Organisational culture plays a crucial role in implementing change. It’s not just about the technical or quantitative benefits that changes bring; it’s also about engaging and motivating people. Change can be uncomfortable, and people often prefer the familiar. Therefore, it is essential to present the future state in a way that resonates with everyone.

This blog post explores how to align change initiatives with organisational culture, emphasising the need to “sell” the future to gain employee buy-in. It highlights the importance of understanding an organisation’s unwritten rules and cultural dynamics and provides practical advice for managing change effectively. Organisations can achieve lasting and meaningful change by focusing on the culture and working with it rather than against it.

Change management focus

How can we get people on board with our change if they know nothing about it? By “selling” the future state to people, we are making them aware of what the future looks like and why the change is important.

Helping people embrace the future involves understanding what is meaningful to them and presenting it so they can relate to and understand how it affects them.

We know that change is uncomfortable and that human beings prefer the status quo, so focusing on the destination rather than the journey helps articulate the exciting future. Change in organisations is the same. So, let’s keep that in mind when we talk about organisational change.

When we plan a holiday, we look at the destination. Yes, the journey is a factor, but no one really wants to fly or sit in a car for hours on end. We get excited about the destination and the relaxation at the end.

Let’s focus not only on what will bring about benefits—the quantitative elements that probably make up our business case—but also on getting people excited about the new future.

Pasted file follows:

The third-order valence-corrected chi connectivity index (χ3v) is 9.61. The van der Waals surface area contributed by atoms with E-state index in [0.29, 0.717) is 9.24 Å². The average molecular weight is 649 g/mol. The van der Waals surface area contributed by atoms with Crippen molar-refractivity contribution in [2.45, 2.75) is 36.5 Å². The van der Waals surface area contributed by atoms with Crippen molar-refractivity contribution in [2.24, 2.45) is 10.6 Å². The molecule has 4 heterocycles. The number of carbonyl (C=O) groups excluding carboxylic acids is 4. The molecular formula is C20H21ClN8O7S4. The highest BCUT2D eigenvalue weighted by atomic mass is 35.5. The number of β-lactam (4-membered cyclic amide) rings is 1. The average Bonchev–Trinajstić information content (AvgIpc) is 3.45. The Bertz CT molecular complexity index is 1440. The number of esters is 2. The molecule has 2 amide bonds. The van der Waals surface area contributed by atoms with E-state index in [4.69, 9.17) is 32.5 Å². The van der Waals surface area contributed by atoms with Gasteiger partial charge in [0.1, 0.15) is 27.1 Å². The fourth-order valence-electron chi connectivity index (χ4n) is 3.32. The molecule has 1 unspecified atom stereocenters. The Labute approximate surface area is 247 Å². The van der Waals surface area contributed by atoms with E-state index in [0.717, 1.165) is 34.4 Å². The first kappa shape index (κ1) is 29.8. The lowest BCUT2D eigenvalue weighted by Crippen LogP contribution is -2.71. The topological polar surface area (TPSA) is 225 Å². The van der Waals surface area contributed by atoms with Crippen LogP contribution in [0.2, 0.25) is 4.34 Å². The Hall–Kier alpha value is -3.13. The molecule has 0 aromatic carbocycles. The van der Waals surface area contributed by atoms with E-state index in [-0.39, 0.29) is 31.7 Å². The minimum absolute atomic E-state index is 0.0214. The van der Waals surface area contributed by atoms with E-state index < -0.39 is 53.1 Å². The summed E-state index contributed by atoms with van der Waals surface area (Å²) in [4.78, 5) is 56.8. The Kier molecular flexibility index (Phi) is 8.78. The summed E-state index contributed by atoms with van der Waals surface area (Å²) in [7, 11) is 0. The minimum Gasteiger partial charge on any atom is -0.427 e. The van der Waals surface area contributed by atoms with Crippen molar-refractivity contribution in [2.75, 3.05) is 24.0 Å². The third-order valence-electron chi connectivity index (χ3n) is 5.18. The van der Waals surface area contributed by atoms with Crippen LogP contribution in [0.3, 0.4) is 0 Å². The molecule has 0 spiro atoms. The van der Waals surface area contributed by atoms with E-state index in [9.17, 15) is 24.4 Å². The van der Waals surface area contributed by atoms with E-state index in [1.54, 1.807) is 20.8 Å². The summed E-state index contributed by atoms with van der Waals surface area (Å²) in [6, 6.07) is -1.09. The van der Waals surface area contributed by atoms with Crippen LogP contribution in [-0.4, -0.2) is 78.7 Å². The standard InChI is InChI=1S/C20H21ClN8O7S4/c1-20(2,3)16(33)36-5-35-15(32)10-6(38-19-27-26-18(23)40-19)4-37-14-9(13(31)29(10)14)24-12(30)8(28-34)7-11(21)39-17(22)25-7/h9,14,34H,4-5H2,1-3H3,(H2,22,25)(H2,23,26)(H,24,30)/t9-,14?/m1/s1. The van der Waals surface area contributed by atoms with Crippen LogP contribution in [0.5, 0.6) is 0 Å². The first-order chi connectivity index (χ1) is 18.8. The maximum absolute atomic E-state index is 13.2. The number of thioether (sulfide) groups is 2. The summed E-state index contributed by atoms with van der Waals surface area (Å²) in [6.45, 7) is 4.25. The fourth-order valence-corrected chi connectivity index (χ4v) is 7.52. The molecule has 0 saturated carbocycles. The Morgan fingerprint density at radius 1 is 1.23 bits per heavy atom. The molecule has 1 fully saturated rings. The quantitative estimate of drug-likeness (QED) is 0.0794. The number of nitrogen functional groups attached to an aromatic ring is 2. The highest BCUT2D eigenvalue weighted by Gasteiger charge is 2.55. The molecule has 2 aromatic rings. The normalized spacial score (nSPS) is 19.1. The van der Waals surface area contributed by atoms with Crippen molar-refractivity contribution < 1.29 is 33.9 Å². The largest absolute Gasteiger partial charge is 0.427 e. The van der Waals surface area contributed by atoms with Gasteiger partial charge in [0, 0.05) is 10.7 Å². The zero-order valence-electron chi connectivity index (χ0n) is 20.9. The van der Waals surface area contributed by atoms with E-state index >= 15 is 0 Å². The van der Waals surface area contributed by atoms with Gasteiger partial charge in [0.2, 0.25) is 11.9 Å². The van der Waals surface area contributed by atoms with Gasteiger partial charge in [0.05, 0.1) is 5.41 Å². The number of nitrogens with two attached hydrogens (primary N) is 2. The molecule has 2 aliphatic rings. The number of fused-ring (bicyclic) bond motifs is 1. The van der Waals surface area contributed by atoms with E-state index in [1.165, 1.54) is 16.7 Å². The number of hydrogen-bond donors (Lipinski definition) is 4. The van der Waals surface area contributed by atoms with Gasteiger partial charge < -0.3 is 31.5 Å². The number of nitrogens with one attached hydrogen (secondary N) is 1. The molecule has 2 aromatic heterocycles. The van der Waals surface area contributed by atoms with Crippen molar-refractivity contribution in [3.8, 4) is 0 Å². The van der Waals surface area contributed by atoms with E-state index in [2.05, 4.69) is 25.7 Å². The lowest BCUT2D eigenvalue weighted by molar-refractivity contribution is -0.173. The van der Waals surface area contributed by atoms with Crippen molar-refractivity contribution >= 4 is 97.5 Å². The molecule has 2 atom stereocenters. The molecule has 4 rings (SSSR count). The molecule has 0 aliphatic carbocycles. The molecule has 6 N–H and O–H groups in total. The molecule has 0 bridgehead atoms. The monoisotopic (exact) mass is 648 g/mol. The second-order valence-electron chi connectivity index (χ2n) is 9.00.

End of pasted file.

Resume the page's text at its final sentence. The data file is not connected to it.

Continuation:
“Culture eats strategy for breakfast”.
Peter Drucker

It’s so true. We can have the best ideas in the world, but if the proposed changes don’t align with the corporate strategy, they won’t work. Or they might work for a short time and then see the people revert to “the way it’s always been done around here.”

Time and again, we’ve worked hard on a change only to have it fail at the end because it doesn’t fit in with the organisation’s unwritten rules.

The unwritten rules of organisational culture

Organisational culture remains largely undefined.

While there is universal agreement that (1) it exists and (2) it plays a crucial role in shaping behaviour in organisations, there is little consensus on what organisational culture is, never mind how it influences behaviour and whether it is something leaders can change.

Harvard Business Review

However, it can be described as the collection of beliefs, values, practices, and expectations that inform the actions of teams and individuals. In other words, how things get done can be broken down into some considerations detailed in the image below.

The unwritten rules of organisational culture

While Harvard Business Review provides thought-provoking input into the possibility of truly changing organisational culture, most leaders believe it can be changed. But it takes time, effort, heartache, and commitment.